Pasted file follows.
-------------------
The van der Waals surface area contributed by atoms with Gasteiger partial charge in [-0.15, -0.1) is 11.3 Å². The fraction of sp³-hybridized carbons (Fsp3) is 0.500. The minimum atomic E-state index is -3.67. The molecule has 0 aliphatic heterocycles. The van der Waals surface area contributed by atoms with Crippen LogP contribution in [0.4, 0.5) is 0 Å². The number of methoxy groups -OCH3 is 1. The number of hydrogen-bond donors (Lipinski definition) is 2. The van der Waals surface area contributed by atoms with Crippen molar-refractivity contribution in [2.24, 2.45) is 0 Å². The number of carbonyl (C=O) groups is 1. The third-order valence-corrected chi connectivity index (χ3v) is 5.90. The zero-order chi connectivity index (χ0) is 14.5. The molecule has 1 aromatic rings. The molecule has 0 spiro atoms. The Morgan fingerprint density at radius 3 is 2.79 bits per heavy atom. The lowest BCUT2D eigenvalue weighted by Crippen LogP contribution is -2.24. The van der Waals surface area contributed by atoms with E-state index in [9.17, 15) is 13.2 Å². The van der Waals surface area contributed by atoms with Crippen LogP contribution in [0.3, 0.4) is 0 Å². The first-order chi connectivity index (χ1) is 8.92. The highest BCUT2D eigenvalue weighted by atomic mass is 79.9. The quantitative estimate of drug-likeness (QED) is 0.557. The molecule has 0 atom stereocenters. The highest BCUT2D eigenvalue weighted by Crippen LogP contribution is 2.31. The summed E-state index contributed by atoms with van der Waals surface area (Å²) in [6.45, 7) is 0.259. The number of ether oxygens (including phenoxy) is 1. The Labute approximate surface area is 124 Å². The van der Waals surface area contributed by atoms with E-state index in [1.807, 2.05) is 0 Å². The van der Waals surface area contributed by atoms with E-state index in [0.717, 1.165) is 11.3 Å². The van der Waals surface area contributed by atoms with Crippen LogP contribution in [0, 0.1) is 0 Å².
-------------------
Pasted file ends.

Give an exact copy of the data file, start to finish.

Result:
The van der Waals surface area contributed by atoms with Gasteiger partial charge in [-0.15, -0.1) is 11.3 Å². The fraction of sp³-hybridized carbons (Fsp3) is 0.500. The minimum atomic E-state index is -3.67. The molecule has 0 aliphatic heterocycles. The van der Waals surface area contributed by atoms with Crippen LogP contribution in [0.4, 0.5) is 0 Å². The number of methoxy groups -OCH3 is 1. The number of hydrogen-bond donors (Lipinski definition) is 2. The van der Waals surface area contributed by atoms with Crippen molar-refractivity contribution in [2.24, 2.45) is 0 Å². The number of carbonyl (C=O) groups is 1. The third-order valence-corrected chi connectivity index (χ3v) is 5.90. The zero-order chi connectivity index (χ0) is 14.5. The molecule has 1 aromatic rings. The molecule has 0 spiro atoms. The Morgan fingerprint density at radius 3 is 2.79 bits per heavy atom. The lowest BCUT2D eigenvalue weighted by Crippen LogP contribution is -2.24. The van der Waals surface area contributed by atoms with E-state index in [9.17, 15) is 13.2 Å². The van der Waals surface area contributed by atoms with Crippen LogP contribution in [0.3, 0.4) is 0 Å². The first-order chi connectivity index (χ1) is 8.92. The highest BCUT2D eigenvalue weighted by atomic mass is 79.9. The quantitative estimate of drug-likeness (QED) is 0.557. The molecule has 0 atom stereocenters. The highest BCUT2D eigenvalue weighted by Crippen LogP contribution is 2.31. The summed E-state index contributed by atoms with van der Waals surface area (Å²) in [6.45, 7) is 0.259. The number of ether oxygens (including phenoxy) is 1. The Labute approximate surface area is 124 Å². The van der Waals surface area contributed by atoms with E-state index in [1.807, 2.05) is 0 Å². The van der Waals surface area contributed by atoms with E-state index in [0.717, 1.165) is 11.3 Å². The van der Waals surface area contributed by atoms with Crippen LogP contribution in [0, 0.1) is 0 Å².